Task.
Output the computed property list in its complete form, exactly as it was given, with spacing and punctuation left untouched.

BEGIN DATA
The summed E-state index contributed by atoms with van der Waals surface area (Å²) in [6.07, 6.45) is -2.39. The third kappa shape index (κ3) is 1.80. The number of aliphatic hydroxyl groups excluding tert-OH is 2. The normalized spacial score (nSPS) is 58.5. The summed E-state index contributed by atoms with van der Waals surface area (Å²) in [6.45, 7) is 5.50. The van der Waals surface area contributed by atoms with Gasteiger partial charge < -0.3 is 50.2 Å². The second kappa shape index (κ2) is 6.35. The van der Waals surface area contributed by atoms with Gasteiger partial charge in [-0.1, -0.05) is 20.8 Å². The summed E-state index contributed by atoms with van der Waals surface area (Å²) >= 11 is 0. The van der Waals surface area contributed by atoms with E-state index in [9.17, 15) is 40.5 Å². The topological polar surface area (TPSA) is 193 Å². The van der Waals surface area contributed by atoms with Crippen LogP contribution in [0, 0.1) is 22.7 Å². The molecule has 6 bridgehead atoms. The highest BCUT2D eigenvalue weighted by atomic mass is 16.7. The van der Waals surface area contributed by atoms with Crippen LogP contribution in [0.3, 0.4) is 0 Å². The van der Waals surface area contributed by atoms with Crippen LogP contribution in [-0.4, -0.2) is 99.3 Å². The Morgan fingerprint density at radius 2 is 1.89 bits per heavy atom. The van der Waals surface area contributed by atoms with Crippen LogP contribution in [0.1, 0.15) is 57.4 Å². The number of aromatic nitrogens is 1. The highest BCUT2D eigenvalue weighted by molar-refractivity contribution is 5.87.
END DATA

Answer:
The summed E-state index contributed by atoms with van der Waals surface area (Å²) in [6.07, 6.45) is -2.39. The third kappa shape index (κ3) is 1.80. The number of aliphatic hydroxyl groups excluding tert-OH is 2. The normalized spacial score (nSPS) is 58.5. The summed E-state index contributed by atoms with van der Waals surface area (Å²) in [6.45, 7) is 5.50. The van der Waals surface area contributed by atoms with Gasteiger partial charge < -0.3 is 50.2 Å². The second kappa shape index (κ2) is 6.35. The van der Waals surface area contributed by atoms with Gasteiger partial charge in [-0.1, -0.05) is 20.8 Å². The summed E-state index contributed by atoms with van der Waals surface area (Å²) >= 11 is 0. The van der Waals surface area contributed by atoms with E-state index in [9.17, 15) is 40.5 Å². The topological polar surface area (TPSA) is 193 Å². The van der Waals surface area contributed by atoms with Crippen LogP contribution in [0, 0.1) is 22.7 Å². The molecule has 6 bridgehead atoms. The highest BCUT2D eigenvalue weighted by atomic mass is 16.7. The van der Waals surface area contributed by atoms with Crippen LogP contribution in [0.3, 0.4) is 0 Å². The van der Waals surface area contributed by atoms with Crippen LogP contribution in [-0.4, -0.2) is 99.3 Å². The Morgan fingerprint density at radius 2 is 1.89 bits per heavy atom. The van der Waals surface area contributed by atoms with Crippen LogP contribution in [0.1, 0.15) is 57.4 Å². The number of aromatic nitrogens is 1. The highest BCUT2D eigenvalue weighted by molar-refractivity contribution is 5.87.